A Capstone Connecting COVID-19 Patients With Doctors

Vuong’s capstone project relates directly to COVID-19—particularly the situation and medical response in Vietnam—and has only been in development since July 2021. The course immediately gave him the confidence to actually put his ideas in motion, he says—a national health care application on smartphones to connect Vietnamese people at hot spots with health care resources. His newly developed app is simply, appropriately called "Help Me!" (Giúp Tôi!) and is designed to support the millions of people affected by COVID-19 in Vietnam.

Wave four of the pandemic (beginning in April 2021) hit the country particularly badly and led to more than one million cases and more than 23,000 deaths. Because of limited health care resources—only 2,000 ICU doctors practicing in the country with 6,000 ICU beds—the health care system has swiftly become overwhelmed. Vietnam's COVID-19 challenges are primarily concentrated in the Southern provinces, accounting for about 91 percent of cases—and the people there have very limited access to doctors and supplies.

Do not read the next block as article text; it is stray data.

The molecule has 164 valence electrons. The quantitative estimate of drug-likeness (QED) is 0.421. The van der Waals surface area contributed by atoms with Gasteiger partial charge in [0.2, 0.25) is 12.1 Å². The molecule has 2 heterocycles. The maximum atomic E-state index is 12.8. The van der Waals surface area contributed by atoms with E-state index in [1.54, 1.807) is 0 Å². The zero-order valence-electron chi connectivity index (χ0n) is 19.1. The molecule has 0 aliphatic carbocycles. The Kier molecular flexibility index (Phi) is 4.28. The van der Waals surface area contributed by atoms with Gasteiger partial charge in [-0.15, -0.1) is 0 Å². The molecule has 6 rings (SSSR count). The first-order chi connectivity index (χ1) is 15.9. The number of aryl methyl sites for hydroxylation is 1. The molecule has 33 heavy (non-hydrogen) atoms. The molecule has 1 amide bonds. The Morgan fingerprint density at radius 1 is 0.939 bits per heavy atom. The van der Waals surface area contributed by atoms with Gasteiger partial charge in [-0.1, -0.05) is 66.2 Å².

So, Help Me! connects resources from well-supplied areas (primarily the Northern and Central regions) to those people in most dire need in the Southern regions. Users simply log on and ask a medical question, are connected with a medical professional and speak with that person over chat, phone or video for 15 minutes. The interactions are private and flexible, with the doctors (now numbering 2,500) helping when they're available without divulging contact information and patients (now numbering 20,000) asking for assistance when they need it.¹ ²